are Oberlin graduates," he says. "I enjoyed working with
Reilly Lewis, who was enthusiastic and supportive."
Lewis is recognized internationally as an accomplished conductor and
keyboard artist, as well as a leading specialist of baroque music,
particularly the music of J.S. Bach. He founded the Washington Bach
Consort in 1977 and is the group's music director.
Breitman, director of Oberlin's Historical Performance Program,
is as comfortable with the modern piano as he is with the fortepiano
and his growing discography reflects his versatility. He recently
recorded a major new song cycle by the Cuban-American composer Jorge
Martin with baritone Sanford Sylvan, after giving the 65-minute work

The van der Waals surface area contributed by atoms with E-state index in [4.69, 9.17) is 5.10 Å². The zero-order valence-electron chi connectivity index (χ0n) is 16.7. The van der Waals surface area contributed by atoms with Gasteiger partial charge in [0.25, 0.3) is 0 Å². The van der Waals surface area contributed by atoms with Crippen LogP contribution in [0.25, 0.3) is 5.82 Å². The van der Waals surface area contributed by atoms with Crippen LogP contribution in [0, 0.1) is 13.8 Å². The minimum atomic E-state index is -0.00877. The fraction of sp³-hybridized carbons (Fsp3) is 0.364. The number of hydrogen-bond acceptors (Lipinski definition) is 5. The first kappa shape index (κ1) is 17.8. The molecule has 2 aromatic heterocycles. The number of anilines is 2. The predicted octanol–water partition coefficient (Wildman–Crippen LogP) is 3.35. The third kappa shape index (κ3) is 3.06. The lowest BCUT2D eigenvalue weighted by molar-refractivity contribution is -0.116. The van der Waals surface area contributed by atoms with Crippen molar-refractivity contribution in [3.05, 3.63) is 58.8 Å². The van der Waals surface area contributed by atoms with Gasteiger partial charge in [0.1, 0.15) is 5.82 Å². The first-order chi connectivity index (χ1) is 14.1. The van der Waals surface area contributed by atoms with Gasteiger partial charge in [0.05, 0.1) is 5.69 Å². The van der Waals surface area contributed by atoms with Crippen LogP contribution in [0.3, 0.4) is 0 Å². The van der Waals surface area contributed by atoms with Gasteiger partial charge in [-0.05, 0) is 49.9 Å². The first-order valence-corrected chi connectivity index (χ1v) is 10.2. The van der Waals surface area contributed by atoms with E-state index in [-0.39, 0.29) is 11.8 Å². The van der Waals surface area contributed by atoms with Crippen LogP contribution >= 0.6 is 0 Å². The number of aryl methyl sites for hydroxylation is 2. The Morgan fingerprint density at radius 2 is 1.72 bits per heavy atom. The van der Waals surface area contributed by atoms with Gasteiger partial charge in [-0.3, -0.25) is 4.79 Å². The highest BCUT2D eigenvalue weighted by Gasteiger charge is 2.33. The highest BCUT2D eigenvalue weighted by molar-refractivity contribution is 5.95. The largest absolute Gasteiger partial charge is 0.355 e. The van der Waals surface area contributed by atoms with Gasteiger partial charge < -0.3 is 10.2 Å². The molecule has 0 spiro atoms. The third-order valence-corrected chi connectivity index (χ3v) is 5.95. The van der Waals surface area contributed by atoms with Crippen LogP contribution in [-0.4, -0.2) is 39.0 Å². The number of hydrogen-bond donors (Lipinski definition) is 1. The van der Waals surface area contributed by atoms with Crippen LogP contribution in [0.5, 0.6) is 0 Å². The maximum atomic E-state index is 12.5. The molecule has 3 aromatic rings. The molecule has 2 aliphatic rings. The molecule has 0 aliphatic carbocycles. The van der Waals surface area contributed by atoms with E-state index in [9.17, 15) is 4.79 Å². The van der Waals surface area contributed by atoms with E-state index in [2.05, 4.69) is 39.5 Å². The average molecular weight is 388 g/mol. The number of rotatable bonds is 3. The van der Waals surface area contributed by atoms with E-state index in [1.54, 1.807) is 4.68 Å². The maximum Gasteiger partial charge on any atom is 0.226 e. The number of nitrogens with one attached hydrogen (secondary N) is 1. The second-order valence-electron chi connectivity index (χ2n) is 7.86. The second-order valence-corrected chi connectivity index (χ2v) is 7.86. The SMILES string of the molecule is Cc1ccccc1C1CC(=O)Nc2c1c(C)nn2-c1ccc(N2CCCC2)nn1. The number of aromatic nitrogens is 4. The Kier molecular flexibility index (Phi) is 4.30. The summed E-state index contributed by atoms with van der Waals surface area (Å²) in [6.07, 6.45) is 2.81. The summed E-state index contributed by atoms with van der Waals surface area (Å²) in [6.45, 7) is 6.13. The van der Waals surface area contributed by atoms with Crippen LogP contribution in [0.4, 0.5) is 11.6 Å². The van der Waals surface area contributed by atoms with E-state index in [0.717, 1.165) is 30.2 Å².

its New York premiere at Carnegie Hall last May. This was his fourth
recital recording with Sylvan, following Beloved that Pilgrimage
(20th-century American song cycles), Schubert's Die schöne
Müllerin, and an all-Fauré disc, L'horizon
chimerique, in 1996. Pilgrimage and the Fauré were
nominated for Grammy awards.
Also in 2000, Breitman released a four-CD set on the Amberola label
of Mozart's fortepiano-violin sonatas with Jean François
Breitman has also been involved in another large and unusual project:
a Beethoven piano sonata cycle on original instruments, shared among
seven fortepianists. This series, originally presented in eight concerts
at New York's Merkin Concert Hall in 1994 and recorded for CLAVES,
was repeated in
2000 at the Accademia Bartolomeo Cristofori in Florence.
Highlights of Breitman's current season include performances
of Mozart and Beethoven quintets with members of Tafelmusik in Toronto